I actually used a Forstner bit made for wood, but some googling revealed it could be used on aluminium too. And it actually left a decent finish.



    I then made two convex alu washers for the bolts that hold the carrying handle. These will sit on the inside of the tube to spread the load over a bigger area.
    The CF tube, courtesy of Klaus Helmerich, Germany, does have extra layers and foam core reinforcement at the top and side for these parts,
    but it's always nice to be on the safe side.



    Below is the two yoke mounts. These had to be concave, so I first made them to size in the lathe, drilled and tapped, then started with the belt sander, then lapped it on the tube itself.
    When I was finished with both, I realized I made the curve the wrong way in relation to the two bolts that will hold it on.
    I did follow the plan, but the plan was wrong... The issue was how the bolts would fit on the inside, so I had to start over again...
    Sometime later, I finally got them right with a good fit, so now I just need to anodize them.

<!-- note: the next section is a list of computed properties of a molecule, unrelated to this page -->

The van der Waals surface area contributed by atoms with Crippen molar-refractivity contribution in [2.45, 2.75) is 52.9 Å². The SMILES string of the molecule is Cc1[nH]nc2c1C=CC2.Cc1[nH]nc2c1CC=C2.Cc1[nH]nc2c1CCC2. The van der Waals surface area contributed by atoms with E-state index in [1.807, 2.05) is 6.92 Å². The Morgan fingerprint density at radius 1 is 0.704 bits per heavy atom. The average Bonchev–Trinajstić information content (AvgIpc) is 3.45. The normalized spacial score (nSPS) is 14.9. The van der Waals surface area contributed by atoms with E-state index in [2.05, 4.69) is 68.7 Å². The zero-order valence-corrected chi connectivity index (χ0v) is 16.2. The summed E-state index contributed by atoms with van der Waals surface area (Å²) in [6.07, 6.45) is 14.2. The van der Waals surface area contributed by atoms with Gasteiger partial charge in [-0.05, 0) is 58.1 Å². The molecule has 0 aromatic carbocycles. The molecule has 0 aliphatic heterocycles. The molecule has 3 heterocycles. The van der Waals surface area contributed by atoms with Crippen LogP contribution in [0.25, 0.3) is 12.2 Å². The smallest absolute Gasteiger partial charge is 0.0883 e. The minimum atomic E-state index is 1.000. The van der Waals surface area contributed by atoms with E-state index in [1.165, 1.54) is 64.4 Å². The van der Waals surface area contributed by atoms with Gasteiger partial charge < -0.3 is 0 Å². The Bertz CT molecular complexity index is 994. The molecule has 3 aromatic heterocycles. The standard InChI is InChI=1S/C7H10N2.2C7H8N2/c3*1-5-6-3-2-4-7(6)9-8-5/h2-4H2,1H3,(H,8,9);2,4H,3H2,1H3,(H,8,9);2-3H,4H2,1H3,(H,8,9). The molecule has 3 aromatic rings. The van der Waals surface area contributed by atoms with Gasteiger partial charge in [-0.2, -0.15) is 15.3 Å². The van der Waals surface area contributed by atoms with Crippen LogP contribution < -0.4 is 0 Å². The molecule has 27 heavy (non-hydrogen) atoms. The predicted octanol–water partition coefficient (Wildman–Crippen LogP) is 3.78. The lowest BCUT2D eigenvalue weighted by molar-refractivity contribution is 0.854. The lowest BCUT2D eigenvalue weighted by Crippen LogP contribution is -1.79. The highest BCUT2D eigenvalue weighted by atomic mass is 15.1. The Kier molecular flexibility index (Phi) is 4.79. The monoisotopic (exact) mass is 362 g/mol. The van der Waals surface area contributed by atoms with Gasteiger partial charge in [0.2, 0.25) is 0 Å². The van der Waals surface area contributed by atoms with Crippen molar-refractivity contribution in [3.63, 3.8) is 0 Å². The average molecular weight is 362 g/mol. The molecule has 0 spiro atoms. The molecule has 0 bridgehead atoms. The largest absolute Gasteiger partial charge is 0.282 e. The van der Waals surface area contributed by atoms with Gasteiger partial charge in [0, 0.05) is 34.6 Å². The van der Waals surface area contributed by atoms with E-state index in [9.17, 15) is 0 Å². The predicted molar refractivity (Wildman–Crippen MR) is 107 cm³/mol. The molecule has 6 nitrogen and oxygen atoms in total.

However, I do have to test fit all the parts to find the balance point before I actually install these on the tube.

    Edit: For the record, the bolts that hold the yoke mounts, won't use the washers above, they are only for the handle on top that will have all the weight on only two bolts, vs four for the yoke.







    Went on with carving out some of the core to get the flanges flush. Carved out a little extra for the tabs, and cut a hole in the CF for it.







    Then I glued the tabs on the flanges with epoxy since it's a metal to metal fit. The tabs are also threaded, (and thread matched with the flange)
    and will be secured with an extra long bolt that also holds the cover on.

    I then glued everything in the tube with transparent, MS Polymer adhesive/sealant as I mentioned in the post above. This particular type is called Tec7,
    a very popular brand here in Scandinavia. To get a good adhesive bead all the way around the flange, outer and inner, I also beveled it with a grinder and a coarse flap disc.



    This thing is NEVER coming out. All I need to do now is to install a thin neoprene gasket.

    Overall, I'm very pleased with how this worked out. It's always a challenge to fit removable panels to big tubes when you can't mill it out from one big piece of solid material.
    Especially here, where I couldn't have any parts protruding on the inside or outside of the tube.

    To wrap this post, here are pictures of the back cover and the business end.
    By the way, I drew these parts (and the flanges and spider) in Sketchup, sent the files to Lasermaster in the UK, and had the parts in the mail a few weeks later.
    Definitely, a service I will be using in the future.